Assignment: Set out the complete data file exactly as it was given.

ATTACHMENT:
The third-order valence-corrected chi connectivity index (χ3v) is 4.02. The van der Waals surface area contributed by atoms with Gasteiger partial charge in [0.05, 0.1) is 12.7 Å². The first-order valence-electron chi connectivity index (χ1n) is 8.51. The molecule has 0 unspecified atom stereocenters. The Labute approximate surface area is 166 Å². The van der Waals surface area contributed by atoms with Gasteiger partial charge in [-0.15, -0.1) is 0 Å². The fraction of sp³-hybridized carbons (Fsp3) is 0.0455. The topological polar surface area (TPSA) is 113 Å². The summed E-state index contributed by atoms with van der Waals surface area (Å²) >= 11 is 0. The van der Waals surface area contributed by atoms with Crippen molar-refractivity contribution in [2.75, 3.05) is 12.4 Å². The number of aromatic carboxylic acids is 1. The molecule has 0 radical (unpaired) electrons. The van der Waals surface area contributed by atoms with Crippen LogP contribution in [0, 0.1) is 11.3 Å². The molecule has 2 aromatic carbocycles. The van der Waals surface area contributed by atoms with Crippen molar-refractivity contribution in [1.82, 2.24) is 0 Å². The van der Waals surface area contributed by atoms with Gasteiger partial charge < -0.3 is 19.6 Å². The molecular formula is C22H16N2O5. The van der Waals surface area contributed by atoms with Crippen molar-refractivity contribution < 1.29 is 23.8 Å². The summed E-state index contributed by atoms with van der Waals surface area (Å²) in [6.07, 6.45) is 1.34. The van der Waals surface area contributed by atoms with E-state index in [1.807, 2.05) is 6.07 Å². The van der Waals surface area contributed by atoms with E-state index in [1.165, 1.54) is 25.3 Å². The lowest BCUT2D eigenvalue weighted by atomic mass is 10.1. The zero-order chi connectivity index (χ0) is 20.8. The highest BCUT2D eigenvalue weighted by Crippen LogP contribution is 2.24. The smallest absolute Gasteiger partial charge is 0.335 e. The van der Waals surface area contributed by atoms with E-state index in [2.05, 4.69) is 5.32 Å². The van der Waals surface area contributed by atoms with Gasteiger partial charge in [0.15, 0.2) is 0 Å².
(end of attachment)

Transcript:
The third-order valence-corrected chi connectivity index (χ3v) is 4.02. The van der Waals surface area contributed by atoms with Gasteiger partial charge in [0.05, 0.1) is 12.7 Å². The first-order valence-electron chi connectivity index (χ1n) is 8.51. The molecule has 0 unspecified atom stereocenters. The Labute approximate surface area is 166 Å². The van der Waals surface area contributed by atoms with Gasteiger partial charge in [-0.15, -0.1) is 0 Å². The fraction of sp³-hybridized carbons (Fsp3) is 0.0455. The topological polar surface area (TPSA) is 113 Å². The summed E-state index contributed by atoms with van der Waals surface area (Å²) >= 11 is 0. The van der Waals surface area contributed by atoms with Crippen molar-refractivity contribution in [2.75, 3.05) is 12.4 Å². The number of aromatic carboxylic acids is 1. The molecule has 0 radical (unpaired) electrons. The van der Waals surface area contributed by atoms with Crippen LogP contribution in [0, 0.1) is 11.3 Å². The molecule has 2 aromatic carbocycles. The van der Waals surface area contributed by atoms with Crippen molar-refractivity contribution in [1.82, 2.24) is 0 Å². The van der Waals surface area contributed by atoms with Gasteiger partial charge < -0.3 is 19.6 Å². The molecular formula is C22H16N2O5. The van der Waals surface area contributed by atoms with Crippen molar-refractivity contribution < 1.29 is 23.8 Å². The summed E-state index contributed by atoms with van der Waals surface area (Å²) in [6.07, 6.45) is 1.34. The van der Waals surface area contributed by atoms with E-state index in [1.807, 2.05) is 6.07 Å². The van der Waals surface area contributed by atoms with E-state index in [1.165, 1.54) is 25.3 Å². The lowest BCUT2D eigenvalue weighted by atomic mass is 10.1. The zero-order chi connectivity index (χ0) is 20.8. The highest BCUT2D eigenvalue weighted by Crippen LogP contribution is 2.24. The smallest absolute Gasteiger partial charge is 0.335 e. The van der Waals surface area contributed by atoms with E-state index in [2.05, 4.69) is 5.32 Å². The van der Waals surface area contributed by atoms with Gasteiger partial charge in [0.15, 0.2) is 0 Å².